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Wednesday, 16 May, 2001, 13:16 GMT 14:16 UK
Southern Africa leadership 'failing'
Mbeki and Mugabe
Mbeki has been reluctant to criticise Mugabe
South Africa and Zimbabwe have come under fire from an influential international think-tank for failing to provide effective leadership in the region in the past year.

The London-based International Institute for Strategic Studies (IISS) said Zimbabwean President Robert Mugabe's "domestic and regional excesses have erased any credibility he might have had as a regional leader".

Zimbabwe's economic troubles and internal security crisis over the past year have severely compromised Mugabe's regional position

IISS report
But it said that South African President Thabo Mbeki, had so far failed to fill the leadership vacuum.

It also criticised Mr Mbeki's "tepid response" to President Mugabe's forcible land seizure programme.

The report condemned his "idiosyncratic and scientifically dubious" stance on Aids, one of South Africa's most serious problems by saying that poverty rather than the HIV virus was a primary cause.

Approximately 1 in 10 South Africans are estimated to have the HIV virus.

As for Zimbabwe, the IISS said that as long as Mr Mugabe remained in power, there was little chance the country could extricate itself from economic and political disarray.

Horn of Africa

In it's annual strategic survey, the IISS noted that the end to the Ethiopia-Eritrea border war and "faint glimmers of improvement" in Somalia and Sudan, were positive signs.

However it warned: "It would not take a large spark to ignite a war between Ethiopia and Eritrea yet again - especially given the small size and limited capability of the UN force".

Fighting between Ethiopia and Eritrea could start again
It also warned that Somalia's transitional government had no public institutions at its disposal and little money and predicted that warlords and militia leaders were likely to offer more security "and will probably prevail over the new government".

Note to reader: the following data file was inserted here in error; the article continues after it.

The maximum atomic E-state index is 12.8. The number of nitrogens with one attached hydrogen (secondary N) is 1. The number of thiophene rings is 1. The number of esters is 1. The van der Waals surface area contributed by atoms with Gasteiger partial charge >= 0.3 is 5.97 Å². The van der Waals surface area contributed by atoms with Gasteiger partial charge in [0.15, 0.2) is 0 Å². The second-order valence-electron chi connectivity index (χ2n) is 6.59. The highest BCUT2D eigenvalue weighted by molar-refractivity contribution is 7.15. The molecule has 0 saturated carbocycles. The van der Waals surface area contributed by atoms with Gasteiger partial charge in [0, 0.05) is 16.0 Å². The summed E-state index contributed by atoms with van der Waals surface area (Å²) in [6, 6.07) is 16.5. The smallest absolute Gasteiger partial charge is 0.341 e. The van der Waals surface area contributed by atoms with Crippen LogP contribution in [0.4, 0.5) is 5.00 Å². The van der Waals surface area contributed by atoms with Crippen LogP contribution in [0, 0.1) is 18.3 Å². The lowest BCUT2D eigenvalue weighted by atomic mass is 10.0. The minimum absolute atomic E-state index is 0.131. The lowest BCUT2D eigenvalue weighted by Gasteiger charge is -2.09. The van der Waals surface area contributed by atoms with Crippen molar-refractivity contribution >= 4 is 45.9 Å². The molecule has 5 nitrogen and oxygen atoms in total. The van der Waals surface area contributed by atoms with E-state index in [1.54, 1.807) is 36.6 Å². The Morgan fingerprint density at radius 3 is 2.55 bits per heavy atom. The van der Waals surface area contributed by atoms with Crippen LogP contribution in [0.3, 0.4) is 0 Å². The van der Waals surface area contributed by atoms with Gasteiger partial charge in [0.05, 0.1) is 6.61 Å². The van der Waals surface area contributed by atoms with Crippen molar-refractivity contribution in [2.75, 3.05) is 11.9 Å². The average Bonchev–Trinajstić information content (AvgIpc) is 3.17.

On Sudan, the IISS suggested that President Omar al-Bashir's downplaying of extreme Islamism suggested he may be hoping to attract more Western support, and become more amenable to negotiating with southern rebels.

West Africa

Prospects in West Africa had deteriorated in the past year, the IISS said, with the failure to resolve the Sierra Leone conflict leading to the collapse of regional stability.

It said the drawing in of neighbouring Liberia and Guinea made resolving the Sierra Leone crisis all the more crucial, but it warned that the UN was in grave danger of failing.

"It is doubtful the military capability of the UN mission in Sierra Leone will improve in the near future, since first-rank military powers are unlikely to consider substantial sustained contributions."

Central Africa

In central Africa, it suggested the prospects for peace in the Democratic Republic of Congo remain gloomy, although acknowledging that President Joseph Kabila "seems more open" than his father, Laurent.

"Creating a viable Congo is not a realistic short-term goal, particularly in light of the West's reluctance to contribute large peacekeeping contingents," the report said.

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See also:

02 May 00 | Africa
Commonwealth criticises Zimbabwe
05 May 00 | Africa
Mbeki's quiet approach
19 Apr 00 | Business
Zimbabwe's economy under threat
05 May 00 | Africa
UN failing in Africa
15 May 00 | Africa
Diamonds: A rebel's best friend
17 Jun 00 | From Our Own Correspondent
The politics of fear
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